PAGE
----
Tomorrow will be 25th of March, which commemorates the Greek War of Independence of 1821, when Greek Irregulars, comprised of Klephts (Greek equivalent of Hajduks) and Armatoloi (Greek Militia formed my the Ottomans to counter the Klephts) successfully rebelled against the Ottoman yoke and formed the first Greek State of Modern History. The sketch is inspired by a story narrated by Theodore Kolokotronis, one of the chieftains of the Revolution in his memoirs:
During a time when things looked particularly bleak for the Revolution, Theodore Kolokotronis asked the British Admiral Hamilton's advice on what the best course of action would be. Hamilton responded (quite truthfully) that the most prudent thing to do would be to negotiate the Greek surrender with Great Britain guaranteeing for their lives.
"That can never be" Theodore responded "We've already pledged Freedom or Death! Our Basileus was slain, he signed no treaty!
Ever since his Guard was always at War with the Turks and two forts remained forever indomitable"
Hamilton was baffled by this statement. What Basileus, what King? The one who fell in battle 400 years ago?
"What Royal Guard, what forts are you talking about?" he asked.
Theodore responded "The Guard of our Basileus are those they call Klephts, the forts are Mani and Souli and the mountains"
Then Hamilton spoke no more...
Concerning the figures appearing here:
Top Right: Constantine "Dragases" XI Palaiologos: The Last Byzantine and by extension Roman Emperor. A skilled and energetic ruler, he did his best to restore his Empire, including launching a successful campaign against the Latin Duchy of Athens. However his achievements were nullified by the Aggression of the Turks and the Indifference of the West. The deaths of both his first and second wife, convinced the people that he was "born under an unlucky star". Considering his final fate it is not unlikely... During the final Siege of Constantinople, Patriarch Athanasius II and Giovanni Justiniani tried to convince him to leave the City, but he refused: "How can I abandon my people? What will the world think of me? I beg of you friends, don't ask me such a thing again but say only "No Lord! Do not leave us!" I will never leave you! I have decided to die here with you..."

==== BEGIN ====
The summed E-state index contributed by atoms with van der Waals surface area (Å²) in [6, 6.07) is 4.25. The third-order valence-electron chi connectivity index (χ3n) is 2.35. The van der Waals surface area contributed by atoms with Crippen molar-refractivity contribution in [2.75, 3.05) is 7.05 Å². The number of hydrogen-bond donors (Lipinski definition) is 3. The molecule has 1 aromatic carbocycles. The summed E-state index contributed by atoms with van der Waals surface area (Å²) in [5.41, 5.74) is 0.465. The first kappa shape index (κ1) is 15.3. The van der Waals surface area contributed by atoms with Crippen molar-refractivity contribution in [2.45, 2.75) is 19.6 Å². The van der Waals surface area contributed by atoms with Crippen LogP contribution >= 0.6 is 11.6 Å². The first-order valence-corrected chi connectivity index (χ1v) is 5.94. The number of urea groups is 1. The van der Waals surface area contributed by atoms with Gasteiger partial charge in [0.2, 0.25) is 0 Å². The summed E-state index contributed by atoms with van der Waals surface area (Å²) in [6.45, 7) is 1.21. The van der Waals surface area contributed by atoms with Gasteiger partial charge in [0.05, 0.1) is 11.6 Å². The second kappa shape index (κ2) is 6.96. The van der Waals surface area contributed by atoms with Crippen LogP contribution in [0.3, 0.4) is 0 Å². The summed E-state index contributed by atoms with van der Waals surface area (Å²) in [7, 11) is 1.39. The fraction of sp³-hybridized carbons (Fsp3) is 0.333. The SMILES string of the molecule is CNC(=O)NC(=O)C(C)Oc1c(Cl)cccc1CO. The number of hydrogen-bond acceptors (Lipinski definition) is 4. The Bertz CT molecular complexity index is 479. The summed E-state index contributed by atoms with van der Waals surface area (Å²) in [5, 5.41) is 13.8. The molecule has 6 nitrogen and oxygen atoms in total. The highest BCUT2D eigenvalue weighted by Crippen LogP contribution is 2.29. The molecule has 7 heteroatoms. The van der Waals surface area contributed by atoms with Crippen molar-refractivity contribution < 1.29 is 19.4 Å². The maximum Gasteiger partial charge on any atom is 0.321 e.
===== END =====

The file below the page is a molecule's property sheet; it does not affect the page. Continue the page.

Top Left: Krokodeilos Kladas: A Byzantine Greek of the noble house Kladas. During the Ottoman–Venetian War of 1463–1479 he rebelled against the Turks and fought on the Venetians' side, hoping to establish a Greek State in Mani. Sultan Mehmed II tried to win him back, offering him the rich valley of Elos, but Kladas refused stating: "I only have interest in land liberated, not enslaved". In the end the Venetians signed a treaty which included a full pardon for Kladas, but he refused to stop figting, which earned him the (astronomical for the time) bounty of 10.000 gold ducats. He managed to defeat a superior Ottoman army in 1481 but could not win a war of attrition on his own. He was captured in battle in 1490 and flayed alive.
Bottom Left: Dionysios the Philosopher: A Greek Metropolitan Bishop, well learned in medicine, philosophy, philology, logic, astronomy, and poetry. He led two anti-Ottoman revolts, one in 1600 and the other in 1611 when he was captured in battle. When asked the motives of his rebellions he responded: "I rebelled to rid the people of your tyranny and torments!" Like Kladas before him, he was flayed alive. His skin was filled with hay and was paraded around the countryside, rebuked as the "skylosophos" (a pun between "philosopher" and the Greek word "skylos" meaning "dog").
Bottom Right: Theodore Kolokotronis, "the Old man of Morea": One of the most successful and popular Chieftains of the Revolution of 1821 and also the most recognizable, thanks to his cuirassier helmet (which he obtained during his service in the then British-occupied isle of Zakynthos). He was also illiterate until the twilight of his life, when he learned to write in order to complete his memoirs. Perhaps one of my favorite quotes of him was after the Revolution, when his political opponents managed to sentence him to death (he received a pardon by King Otto):
The Old Man crossed himself, evoking the name of the Lord, but more in puzzlement than fear. Within minutes he was surrounded by people from the crowd seeking to comfort him, but he seemed to be the one doing the comforting: Offering tobacco from his snuff box to anyone interested and saying: "I didn't fear Death then (during the Revolution), I do not fear it now..." A man from the crowd broke out in tears, yelling "They are killing you unjustly, my general!" to which Kolokotronis replied "Is that the cause of your grief? Better they kill me unjustly than justly..."